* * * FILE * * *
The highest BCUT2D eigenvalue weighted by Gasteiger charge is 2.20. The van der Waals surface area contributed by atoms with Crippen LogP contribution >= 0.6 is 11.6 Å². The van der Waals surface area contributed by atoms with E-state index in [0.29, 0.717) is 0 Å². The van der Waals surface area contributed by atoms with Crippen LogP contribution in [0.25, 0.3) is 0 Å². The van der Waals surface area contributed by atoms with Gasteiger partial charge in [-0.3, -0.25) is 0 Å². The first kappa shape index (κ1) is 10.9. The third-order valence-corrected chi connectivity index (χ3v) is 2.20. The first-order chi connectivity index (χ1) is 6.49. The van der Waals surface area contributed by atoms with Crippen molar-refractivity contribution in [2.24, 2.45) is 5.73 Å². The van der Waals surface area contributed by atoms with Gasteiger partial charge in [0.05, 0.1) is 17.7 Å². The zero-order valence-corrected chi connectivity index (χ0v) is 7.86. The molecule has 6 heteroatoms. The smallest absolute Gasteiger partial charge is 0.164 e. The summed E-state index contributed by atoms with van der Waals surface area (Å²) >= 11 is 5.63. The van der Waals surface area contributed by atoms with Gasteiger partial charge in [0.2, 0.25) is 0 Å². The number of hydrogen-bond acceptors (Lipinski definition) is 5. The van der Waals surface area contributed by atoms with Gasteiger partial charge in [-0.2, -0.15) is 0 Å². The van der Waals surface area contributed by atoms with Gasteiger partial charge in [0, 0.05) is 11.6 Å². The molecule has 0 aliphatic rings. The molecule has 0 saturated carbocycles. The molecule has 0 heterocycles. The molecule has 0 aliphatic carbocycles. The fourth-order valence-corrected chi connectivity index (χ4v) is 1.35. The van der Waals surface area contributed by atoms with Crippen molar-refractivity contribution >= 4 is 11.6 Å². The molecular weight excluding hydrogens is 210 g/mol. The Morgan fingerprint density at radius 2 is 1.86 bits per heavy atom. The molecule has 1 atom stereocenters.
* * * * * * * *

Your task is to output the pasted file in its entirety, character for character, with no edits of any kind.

The highest BCUT2D eigenvalue weighted by Gasteiger charge is 2.20. The van der Waals surface area contributed by atoms with Crippen LogP contribution >= 0.6 is 11.6 Å². The van der Waals surface area contributed by atoms with E-state index in [0.29, 0.717) is 0 Å². The van der Waals surface area contributed by atoms with Crippen LogP contribution in [0.25, 0.3) is 0 Å². The van der Waals surface area contributed by atoms with Gasteiger partial charge in [-0.3, -0.25) is 0 Å². The first kappa shape index (κ1) is 10.9. The third-order valence-corrected chi connectivity index (χ3v) is 2.20. The first-order chi connectivity index (χ1) is 6.49. The van der Waals surface area contributed by atoms with Crippen molar-refractivity contribution in [2.24, 2.45) is 5.73 Å². The van der Waals surface area contributed by atoms with Gasteiger partial charge in [0.05, 0.1) is 17.7 Å². The zero-order valence-corrected chi connectivity index (χ0v) is 7.86. The molecule has 6 heteroatoms. The smallest absolute Gasteiger partial charge is 0.164 e. The summed E-state index contributed by atoms with van der Waals surface area (Å²) >= 11 is 5.63. The van der Waals surface area contributed by atoms with Gasteiger partial charge in [0.2, 0.25) is 0 Å². The number of hydrogen-bond acceptors (Lipinski definition) is 5. The van der Waals surface area contributed by atoms with Gasteiger partial charge in [-0.2, -0.15) is 0 Å². The van der Waals surface area contributed by atoms with Gasteiger partial charge in [0, 0.05) is 11.6 Å². The molecule has 0 aliphatic rings. The molecule has 0 saturated carbocycles. The molecule has 0 heterocycles. The molecule has 0 aliphatic carbocycles. The fourth-order valence-corrected chi connectivity index (χ4v) is 1.35. The van der Waals surface area contributed by atoms with Crippen molar-refractivity contribution >= 4 is 11.6 Å². The molecular weight excluding hydrogens is 210 g/mol. The Morgan fingerprint density at radius 2 is 1.86 bits per heavy atom. The molecule has 1 atom stereocenters.